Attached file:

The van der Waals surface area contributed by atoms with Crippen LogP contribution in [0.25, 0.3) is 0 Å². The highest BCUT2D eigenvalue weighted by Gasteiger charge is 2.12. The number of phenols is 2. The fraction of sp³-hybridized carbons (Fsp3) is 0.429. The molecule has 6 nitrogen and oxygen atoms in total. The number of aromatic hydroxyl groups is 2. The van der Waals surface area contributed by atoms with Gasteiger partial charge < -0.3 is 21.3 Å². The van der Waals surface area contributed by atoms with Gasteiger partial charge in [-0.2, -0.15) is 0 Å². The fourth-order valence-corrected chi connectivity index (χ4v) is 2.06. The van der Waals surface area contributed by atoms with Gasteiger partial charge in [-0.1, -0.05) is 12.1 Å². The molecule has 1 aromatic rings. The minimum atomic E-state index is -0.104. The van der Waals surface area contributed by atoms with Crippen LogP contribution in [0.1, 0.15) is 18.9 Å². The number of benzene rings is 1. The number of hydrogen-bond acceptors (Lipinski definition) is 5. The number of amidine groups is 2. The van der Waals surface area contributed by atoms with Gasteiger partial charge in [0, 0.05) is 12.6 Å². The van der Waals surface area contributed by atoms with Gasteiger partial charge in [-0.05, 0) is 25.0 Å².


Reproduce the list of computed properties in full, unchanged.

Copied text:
The van der Waals surface area contributed by atoms with Crippen LogP contribution in [0.25, 0.3) is 0 Å². The highest BCUT2D eigenvalue weighted by Gasteiger charge is 2.12. The number of phenols is 2. The fraction of sp³-hybridized carbons (Fsp3) is 0.429. The molecule has 6 nitrogen and oxygen atoms in total. The number of aromatic hydroxyl groups is 2. The van der Waals surface area contributed by atoms with Gasteiger partial charge < -0.3 is 21.3 Å². The van der Waals surface area contributed by atoms with Gasteiger partial charge in [-0.2, -0.15) is 0 Å². The fourth-order valence-corrected chi connectivity index (χ4v) is 2.06. The van der Waals surface area contributed by atoms with Gasteiger partial charge in [-0.1, -0.05) is 12.1 Å². The molecule has 1 aromatic rings. The minimum atomic E-state index is -0.104. The van der Waals surface area contributed by atoms with Crippen LogP contribution in [0.1, 0.15) is 18.9 Å². The number of benzene rings is 1. The number of hydrogen-bond acceptors (Lipinski definition) is 5. The number of amidine groups is 2. The van der Waals surface area contributed by atoms with Gasteiger partial charge in [0, 0.05) is 12.6 Å². The van der Waals surface area contributed by atoms with Gasteiger partial charge in [-0.05, 0) is 25.0 Å².